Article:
Molloy shares his career experiences before becoming Chancellor

<p>Christopher J. Molloy, Chancellor of Rutgers University—New Brunswick, said though he did not initially intend on going to graduate school, he changed his mind and enrolled in the pharmacology and toxicology program at Rutgers.&nbsp;</p>

Christopher J. Molloy, Chancellor of Rutgers University—New Brunswick, said though he did not initially intend on going to graduate school, he changed his mind and enrolled in the pharmacology and toxicology program at Rutgers. 

Chancellor of Rutgers University—New Brunswick Christopher J. Molloy spoke to students at the Ernest Mario School of Pharmacy on Wednesday. Molloy spoke about job options for pharmacy students. He has a long history of experience in the pharmaceutical industry, which began after he received a Ph.D. in toxicology from Rutgers. 

Molloy said there have been various changes in the Ernest Mario School of Pharmacy since his time at Rutgers.

“I went to the pharmacy school here as well, back in the 1970s, when everything was very different. Science was different, the curriculum was different and we learned a lot more physical pharmacy,” he said.

Molloy said that he never considered going to graduate school at first, but changed his mind after interactions with others in his field.

“I really got very serious about the profession. A new program in pharmacology and toxicology started at Rutgers, and I was able to get into that program,” he said.

He decided to leave the industry after Johnson & Johnson (J&J) purchased a startup he was working at, which severely dampened the experience to him, Molloy said.

“I was able to actually work in all of the therapeutic areas that the company was interested in. It was a very exciting place to work. That was a fun job, and I was able to do a lot of things and wear a lot of different hats. And then when J&J bought the company, then you’re back into that grasp of marketing people telling you what to do. And that wasn’t so much fun anymore,” he said. 

Molloy also discussed the dedication required to succeed in graduate programs, as well as the gravity of that potential decision for prospective graduate students.

“If you go to graduate school, though, if you make the commitment to go to grad school and get a Ph.D., then you do have to get A’s. You have to show that you’re interested, or else it’s not worth doing. It’s a lot of work,” he said.

Molloy spoke of changes in the pharmaceutical industry, and how research has generally moved away from larger companies and toward academia.

“Companies are not doing as much basic research and discovering new ways to develop a drug. They’re letting academia and smaller companies do that. They’re swooping in later with the development arms they have,” he said.

There is a major difference between working in academia and actual industry. Jobs in academia tend to have more security, Molloy said. He also said that academia allows people to be their own bosses, though there are still drawbacks.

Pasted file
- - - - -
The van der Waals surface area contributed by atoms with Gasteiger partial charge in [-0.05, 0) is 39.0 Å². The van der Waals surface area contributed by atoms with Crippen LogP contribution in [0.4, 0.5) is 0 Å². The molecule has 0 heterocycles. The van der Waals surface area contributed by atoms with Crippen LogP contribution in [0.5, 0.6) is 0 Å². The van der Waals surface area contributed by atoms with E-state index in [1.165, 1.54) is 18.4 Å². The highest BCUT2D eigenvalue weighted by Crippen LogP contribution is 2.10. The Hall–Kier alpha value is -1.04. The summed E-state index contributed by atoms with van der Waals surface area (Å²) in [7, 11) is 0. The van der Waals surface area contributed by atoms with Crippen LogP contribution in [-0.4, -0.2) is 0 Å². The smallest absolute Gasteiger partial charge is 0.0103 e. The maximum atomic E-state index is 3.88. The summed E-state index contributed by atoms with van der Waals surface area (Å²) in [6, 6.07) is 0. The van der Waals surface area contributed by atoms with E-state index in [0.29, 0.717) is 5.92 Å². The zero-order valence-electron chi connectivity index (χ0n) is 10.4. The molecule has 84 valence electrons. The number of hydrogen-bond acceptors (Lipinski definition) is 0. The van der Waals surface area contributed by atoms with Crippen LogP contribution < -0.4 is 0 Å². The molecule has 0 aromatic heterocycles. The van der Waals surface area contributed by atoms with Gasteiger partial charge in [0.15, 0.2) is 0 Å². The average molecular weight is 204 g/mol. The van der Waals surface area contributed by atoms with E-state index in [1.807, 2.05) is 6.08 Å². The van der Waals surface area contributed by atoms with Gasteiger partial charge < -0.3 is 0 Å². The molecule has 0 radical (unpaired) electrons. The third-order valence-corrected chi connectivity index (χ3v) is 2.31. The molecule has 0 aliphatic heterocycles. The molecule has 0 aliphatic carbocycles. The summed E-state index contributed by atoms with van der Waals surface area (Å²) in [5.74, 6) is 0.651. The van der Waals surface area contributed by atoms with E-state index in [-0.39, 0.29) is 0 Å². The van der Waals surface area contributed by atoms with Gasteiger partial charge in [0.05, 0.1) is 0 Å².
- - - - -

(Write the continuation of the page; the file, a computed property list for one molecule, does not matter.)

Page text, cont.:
“The research is very specialized, and you get to pick what it is. Of course, you need to get federal funding to typically do it. There are limited career paths once you’re in academia. You can jump into industry, but it’s hard to jump back,” Molloy said.

While industry jobs may provide more career options and higher salaries, there are drawbacks in the form of higher pressure, less independence and poorer job security, he said. Molloy also emphasized the importance of keeping career options open, and not keying in on one career specifically.

“You have to keep your eyes open and be open to opportunities. You need not to burn any bridges,” he said.

After giving opening remarks, Molloy opened the floor for questions regarding potential career paths for pharmacy students. 

Molloy touched on the issues that the pharmacy industry currently faces, such as high costs of research and development, which effectively stifles innovations.

“The risk aversion can negatively affect innovation.The fact that it’s risky to advance a drug that only has a 10% chance of success. That can affect innovation,” Molloy said.

He also discussed the difficulties that scientists face in terms of receiving funding.

“To get a grant funded, you’re typically going to have a hypothesis of things that you’re either going to try and prove or disprove. If you find a discovery that says the field is wrong, that might not be very popular, and it might be hard to get funded,” Molloy said.

Science can also be an enjoyable pursuit, especially when working in academia, Molloy said.

“When you do an experiment, you may know something that no one in the history of the human race knew before. It may not be something you predicted to happen, but there’s something about it that’s pretty unbelievable,” he said.

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